OVER the next few days there are a few National Garden Scheme gardens that you can pre-book and visit.

Ham Cottage in Ardingly is opening on both Saturday and Sunday with a number of timeslots. On Wednesday July 15 Wych Warren House in Forest Row is open and Knightsbridge House in Hellingly plus Kitchenham Farm in Ashburnham. The last two are open today and Tuesday the 15th.

Just go to www.ngs.org.uk to pre-book your timeslot. Some larger gardens allow you to take your own picnic too.

Back at Driftwood the wind has still been playing havoc with my garden. I’ve got quite a few lovely buddleja around the plot at the back, which tend to grow quite tall.

The butterfly heaven shrub on the left of the garden is already a couple of feet above the six foot fence, so really takes the brunt of the south west winds, which can tend to snap some of the stems. That said, the flowers are quite beautiful and are perfect magnets for both butterflies and bees and, touch wood, none broken so far.

Around the pond I have a collection of three different buddleja “buzz” plants, a mauve, a magenta and a white. They usually flower profusely from June to October and having been there for several years now are quite drought tolerant too. All three colours in the Buddleja ‘Buzz’ series are garden friendly; staying compact and flowering for a long summer period without setting seed, meaning the flowers just keep on coming without risk of rogue plants popping up all over the garden, as is normal with standard varieties.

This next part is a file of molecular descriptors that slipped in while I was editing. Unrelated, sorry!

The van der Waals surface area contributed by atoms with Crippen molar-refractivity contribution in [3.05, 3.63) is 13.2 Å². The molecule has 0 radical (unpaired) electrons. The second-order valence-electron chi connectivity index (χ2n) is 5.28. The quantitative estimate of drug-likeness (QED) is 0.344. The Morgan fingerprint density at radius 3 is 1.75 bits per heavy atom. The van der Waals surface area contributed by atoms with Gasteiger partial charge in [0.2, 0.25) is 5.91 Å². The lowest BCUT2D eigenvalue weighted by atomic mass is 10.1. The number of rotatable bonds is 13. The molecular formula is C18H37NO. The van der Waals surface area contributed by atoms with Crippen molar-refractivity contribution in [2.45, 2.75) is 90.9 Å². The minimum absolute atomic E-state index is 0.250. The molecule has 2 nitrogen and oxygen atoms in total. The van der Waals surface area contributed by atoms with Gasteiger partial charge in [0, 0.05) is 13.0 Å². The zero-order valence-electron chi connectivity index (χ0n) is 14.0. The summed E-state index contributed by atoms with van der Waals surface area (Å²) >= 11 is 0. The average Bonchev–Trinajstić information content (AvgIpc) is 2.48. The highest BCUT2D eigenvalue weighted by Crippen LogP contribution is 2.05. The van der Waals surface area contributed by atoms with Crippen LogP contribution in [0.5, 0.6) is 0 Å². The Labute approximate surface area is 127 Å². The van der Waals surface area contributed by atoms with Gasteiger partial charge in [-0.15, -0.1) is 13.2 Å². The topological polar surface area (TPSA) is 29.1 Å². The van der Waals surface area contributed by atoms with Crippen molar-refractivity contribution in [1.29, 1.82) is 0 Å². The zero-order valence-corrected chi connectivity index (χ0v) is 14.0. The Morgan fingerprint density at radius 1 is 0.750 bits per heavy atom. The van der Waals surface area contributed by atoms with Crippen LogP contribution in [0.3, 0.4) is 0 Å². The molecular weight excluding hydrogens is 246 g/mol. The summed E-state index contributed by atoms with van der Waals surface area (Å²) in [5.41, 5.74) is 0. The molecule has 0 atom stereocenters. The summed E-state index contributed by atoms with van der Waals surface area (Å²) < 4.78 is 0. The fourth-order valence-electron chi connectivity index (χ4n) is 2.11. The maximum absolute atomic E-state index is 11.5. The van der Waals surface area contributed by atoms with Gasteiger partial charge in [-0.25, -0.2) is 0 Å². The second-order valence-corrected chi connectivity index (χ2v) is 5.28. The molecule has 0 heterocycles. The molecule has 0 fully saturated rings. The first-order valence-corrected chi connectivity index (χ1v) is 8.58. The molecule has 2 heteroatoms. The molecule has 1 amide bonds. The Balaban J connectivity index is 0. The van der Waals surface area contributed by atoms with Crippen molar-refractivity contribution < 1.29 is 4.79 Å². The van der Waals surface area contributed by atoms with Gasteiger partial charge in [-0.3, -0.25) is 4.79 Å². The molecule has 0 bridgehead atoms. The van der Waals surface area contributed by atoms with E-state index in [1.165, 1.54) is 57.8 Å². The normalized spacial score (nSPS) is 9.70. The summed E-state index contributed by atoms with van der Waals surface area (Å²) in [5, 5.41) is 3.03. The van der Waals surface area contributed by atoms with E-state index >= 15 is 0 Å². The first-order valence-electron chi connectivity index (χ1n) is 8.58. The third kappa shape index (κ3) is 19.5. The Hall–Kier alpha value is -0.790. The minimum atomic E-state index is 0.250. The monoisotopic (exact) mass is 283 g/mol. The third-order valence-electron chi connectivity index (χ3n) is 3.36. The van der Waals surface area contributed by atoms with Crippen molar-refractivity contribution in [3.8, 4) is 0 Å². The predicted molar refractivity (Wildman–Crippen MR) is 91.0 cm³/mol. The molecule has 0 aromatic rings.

So, if you don’t have one, they are a perfect addition to your garden or patio.

As I’ve mentioned before, this season it has been so much easier to look after the garden without the extreme pressures of opening for public days and preparing for group visits. That does not mean to say I don’t miss the visitors, I do. For me, it is the visitors who bring the garden alive. I’ve already decided that 2021 will look a little different in terms of opening but more on that later in the year.

One of the garden jobs I’ve been doing this week, in between the wind and the rain, is to remove floating blanket weed from my pond. Twirling it around a stick or garden cane seems to work quite well or I sometimes use an old kitchen strainer to scoop it out. Pile the weed up close to the pond if you can, so that any creatures can crawl back into the water safely.

Read more of Geoff’s garden at www.driftwoodbysea.co.uk